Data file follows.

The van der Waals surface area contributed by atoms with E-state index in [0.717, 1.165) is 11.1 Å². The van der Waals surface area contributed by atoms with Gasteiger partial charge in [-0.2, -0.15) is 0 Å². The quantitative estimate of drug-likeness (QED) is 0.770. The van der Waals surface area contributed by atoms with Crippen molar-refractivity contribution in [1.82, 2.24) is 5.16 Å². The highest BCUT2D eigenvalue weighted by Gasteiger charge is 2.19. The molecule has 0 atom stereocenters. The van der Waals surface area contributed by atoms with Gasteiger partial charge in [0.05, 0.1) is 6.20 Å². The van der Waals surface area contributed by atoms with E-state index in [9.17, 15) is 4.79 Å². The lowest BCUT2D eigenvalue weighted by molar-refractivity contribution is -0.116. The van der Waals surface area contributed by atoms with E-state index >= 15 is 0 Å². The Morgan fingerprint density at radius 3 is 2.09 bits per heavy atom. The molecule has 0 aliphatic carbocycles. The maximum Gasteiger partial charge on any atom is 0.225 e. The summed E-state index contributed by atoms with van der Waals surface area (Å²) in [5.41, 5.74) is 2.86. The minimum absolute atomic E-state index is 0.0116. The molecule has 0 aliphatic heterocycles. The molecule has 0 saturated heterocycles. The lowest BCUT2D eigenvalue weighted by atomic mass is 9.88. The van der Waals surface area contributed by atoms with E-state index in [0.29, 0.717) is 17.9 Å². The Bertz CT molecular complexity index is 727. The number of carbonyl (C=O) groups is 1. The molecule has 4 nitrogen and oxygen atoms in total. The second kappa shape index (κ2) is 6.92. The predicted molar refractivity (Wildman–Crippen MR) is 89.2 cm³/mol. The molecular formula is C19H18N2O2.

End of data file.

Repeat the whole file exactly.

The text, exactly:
The van der Waals surface area contributed by atoms with E-state index in [0.717, 1.165) is 11.1 Å². The van der Waals surface area contributed by atoms with Gasteiger partial charge in [-0.2, -0.15) is 0 Å². The quantitative estimate of drug-likeness (QED) is 0.770. The van der Waals surface area contributed by atoms with Crippen molar-refractivity contribution in [1.82, 2.24) is 5.16 Å². The highest BCUT2D eigenvalue weighted by Gasteiger charge is 2.19. The molecule has 0 atom stereocenters. The van der Waals surface area contributed by atoms with Gasteiger partial charge in [0.05, 0.1) is 6.20 Å². The van der Waals surface area contributed by atoms with E-state index in [9.17, 15) is 4.79 Å². The lowest BCUT2D eigenvalue weighted by molar-refractivity contribution is -0.116. The van der Waals surface area contributed by atoms with E-state index >= 15 is 0 Å². The Morgan fingerprint density at radius 3 is 2.09 bits per heavy atom. The molecule has 0 aliphatic carbocycles. The maximum Gasteiger partial charge on any atom is 0.225 e. The summed E-state index contributed by atoms with van der Waals surface area (Å²) in [5.41, 5.74) is 2.86. The minimum absolute atomic E-state index is 0.0116. The molecule has 0 aliphatic heterocycles. The molecule has 0 saturated heterocycles. The lowest BCUT2D eigenvalue weighted by atomic mass is 9.88. The van der Waals surface area contributed by atoms with E-state index in [0.29, 0.717) is 17.9 Å². The Bertz CT molecular complexity index is 727. The number of carbonyl (C=O) groups is 1. The molecule has 4 nitrogen and oxygen atoms in total. The second kappa shape index (κ2) is 6.92. The predicted molar refractivity (Wildman–Crippen MR) is 89.2 cm³/mol. The molecular formula is C19H18N2O2.